The two positions attract men of similar stature, but they have completely different goals. Offensive linemen wish to protect the quarterback, while defensive linemen wish to sow chaos in the backfield.
That’s part of the reason why the relationship between Michigan State defensive end Shilique Calhoun and offensive tackle Jack Conklin is so unique.
Calhoun and Conklin couldn’t be more different. Calhoun is an outgoing city kid from New Jersey who attracted lots of offers and attention before choosing Michigan State. Conklin is a quiet country boy from Michigan who didn’t receive much attention at all.
Even their nicknames are different. Conklin assumes the alter ego of “Batman,” while Calhoun goes by “Bane,” the superhero’s nemesis. Conklin told Spartan Nation, “I figured if he could call himself Bane, I must be Batman.”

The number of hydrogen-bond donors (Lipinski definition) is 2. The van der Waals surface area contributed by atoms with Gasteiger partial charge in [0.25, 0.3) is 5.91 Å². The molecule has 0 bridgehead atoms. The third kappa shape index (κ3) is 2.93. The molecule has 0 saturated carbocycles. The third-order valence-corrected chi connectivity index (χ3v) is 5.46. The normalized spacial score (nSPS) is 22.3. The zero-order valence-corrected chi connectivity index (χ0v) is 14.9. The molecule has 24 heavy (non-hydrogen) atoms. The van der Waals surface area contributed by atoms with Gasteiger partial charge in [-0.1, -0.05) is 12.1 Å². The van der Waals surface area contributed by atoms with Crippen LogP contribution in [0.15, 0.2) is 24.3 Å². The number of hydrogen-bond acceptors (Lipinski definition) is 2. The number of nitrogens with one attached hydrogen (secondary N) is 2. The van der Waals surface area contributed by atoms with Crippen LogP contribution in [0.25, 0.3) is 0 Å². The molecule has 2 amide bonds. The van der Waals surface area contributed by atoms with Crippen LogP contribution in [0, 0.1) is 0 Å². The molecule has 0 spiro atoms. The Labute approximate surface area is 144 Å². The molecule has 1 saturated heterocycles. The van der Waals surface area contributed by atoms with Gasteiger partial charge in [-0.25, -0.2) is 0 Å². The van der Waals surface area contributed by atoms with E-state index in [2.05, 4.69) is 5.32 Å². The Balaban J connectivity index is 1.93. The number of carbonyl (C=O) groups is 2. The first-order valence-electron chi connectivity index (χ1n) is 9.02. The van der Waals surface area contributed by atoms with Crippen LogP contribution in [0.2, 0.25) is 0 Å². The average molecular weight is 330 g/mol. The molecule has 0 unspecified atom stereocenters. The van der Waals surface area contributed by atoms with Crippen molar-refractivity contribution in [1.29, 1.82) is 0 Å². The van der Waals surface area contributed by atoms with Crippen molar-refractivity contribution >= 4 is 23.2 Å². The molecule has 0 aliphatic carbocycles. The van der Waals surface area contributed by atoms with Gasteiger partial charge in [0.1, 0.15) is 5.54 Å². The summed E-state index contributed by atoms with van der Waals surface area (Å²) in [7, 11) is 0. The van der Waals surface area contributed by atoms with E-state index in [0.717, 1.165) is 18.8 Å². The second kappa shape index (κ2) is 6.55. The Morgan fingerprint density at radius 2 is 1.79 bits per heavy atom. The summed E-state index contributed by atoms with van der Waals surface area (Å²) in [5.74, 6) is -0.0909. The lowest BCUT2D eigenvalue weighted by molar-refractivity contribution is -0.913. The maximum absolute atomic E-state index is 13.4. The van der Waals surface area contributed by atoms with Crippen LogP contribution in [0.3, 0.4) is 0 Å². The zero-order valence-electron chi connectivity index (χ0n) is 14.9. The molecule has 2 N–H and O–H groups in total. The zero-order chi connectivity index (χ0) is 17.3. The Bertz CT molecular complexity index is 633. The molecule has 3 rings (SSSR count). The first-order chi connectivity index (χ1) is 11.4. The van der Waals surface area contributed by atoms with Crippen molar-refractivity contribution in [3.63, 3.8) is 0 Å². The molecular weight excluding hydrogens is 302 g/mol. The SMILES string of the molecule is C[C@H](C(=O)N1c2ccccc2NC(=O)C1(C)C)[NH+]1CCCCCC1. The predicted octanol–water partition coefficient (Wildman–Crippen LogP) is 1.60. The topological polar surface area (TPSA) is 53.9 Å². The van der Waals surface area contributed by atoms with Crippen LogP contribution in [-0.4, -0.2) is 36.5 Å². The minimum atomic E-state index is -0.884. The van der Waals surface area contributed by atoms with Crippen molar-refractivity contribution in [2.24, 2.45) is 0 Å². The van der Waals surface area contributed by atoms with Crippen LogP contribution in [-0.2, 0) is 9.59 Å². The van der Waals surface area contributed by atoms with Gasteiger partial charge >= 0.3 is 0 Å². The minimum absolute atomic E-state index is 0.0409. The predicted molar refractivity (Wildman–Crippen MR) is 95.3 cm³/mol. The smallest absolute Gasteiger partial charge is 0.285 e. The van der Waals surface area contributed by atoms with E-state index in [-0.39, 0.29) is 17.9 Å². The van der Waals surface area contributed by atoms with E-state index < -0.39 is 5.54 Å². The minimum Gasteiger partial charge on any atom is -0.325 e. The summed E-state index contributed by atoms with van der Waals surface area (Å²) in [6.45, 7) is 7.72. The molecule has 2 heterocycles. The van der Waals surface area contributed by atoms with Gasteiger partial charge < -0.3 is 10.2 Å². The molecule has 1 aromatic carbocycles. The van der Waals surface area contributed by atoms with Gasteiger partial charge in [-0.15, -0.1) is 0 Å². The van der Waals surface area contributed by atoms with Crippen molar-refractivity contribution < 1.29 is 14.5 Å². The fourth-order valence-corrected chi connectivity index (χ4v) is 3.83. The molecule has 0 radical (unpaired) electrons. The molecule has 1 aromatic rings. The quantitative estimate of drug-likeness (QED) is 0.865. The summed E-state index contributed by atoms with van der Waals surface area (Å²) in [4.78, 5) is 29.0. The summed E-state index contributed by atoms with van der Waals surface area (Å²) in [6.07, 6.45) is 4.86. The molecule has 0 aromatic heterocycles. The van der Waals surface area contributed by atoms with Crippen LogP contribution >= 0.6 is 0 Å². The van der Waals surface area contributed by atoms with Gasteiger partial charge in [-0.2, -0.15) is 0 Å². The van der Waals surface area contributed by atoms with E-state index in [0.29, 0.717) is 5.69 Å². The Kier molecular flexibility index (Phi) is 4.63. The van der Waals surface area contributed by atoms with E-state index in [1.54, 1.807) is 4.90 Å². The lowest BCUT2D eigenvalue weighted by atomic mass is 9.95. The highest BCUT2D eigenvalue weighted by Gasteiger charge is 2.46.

So how did two players, different in nearly every way, become such close friends? It all started with Bane lending a helping hand to Batman.
In August 2012, Shilique Calhoun was just another name on the Michigan State roster. Calhoun came to MSU as a heralded high school player, but other stars such as Will Gholston and Marcus Rush were ahead of him on the depth chart.
That began to change as the season progressed. The Spartan coaching staff granted Calhoun more playing time as he showed flashes of brilliance. Dantonio and other coaches on staff spoke highly of Calhoun, leading the media to talk more with the emerging star.
While Calhoun liked the attention, he didn’t use the opportunity to inflate his ego. Instead he took time to talk about a little-known player on the opposite side of the line of scrimmage – Jack Conklin.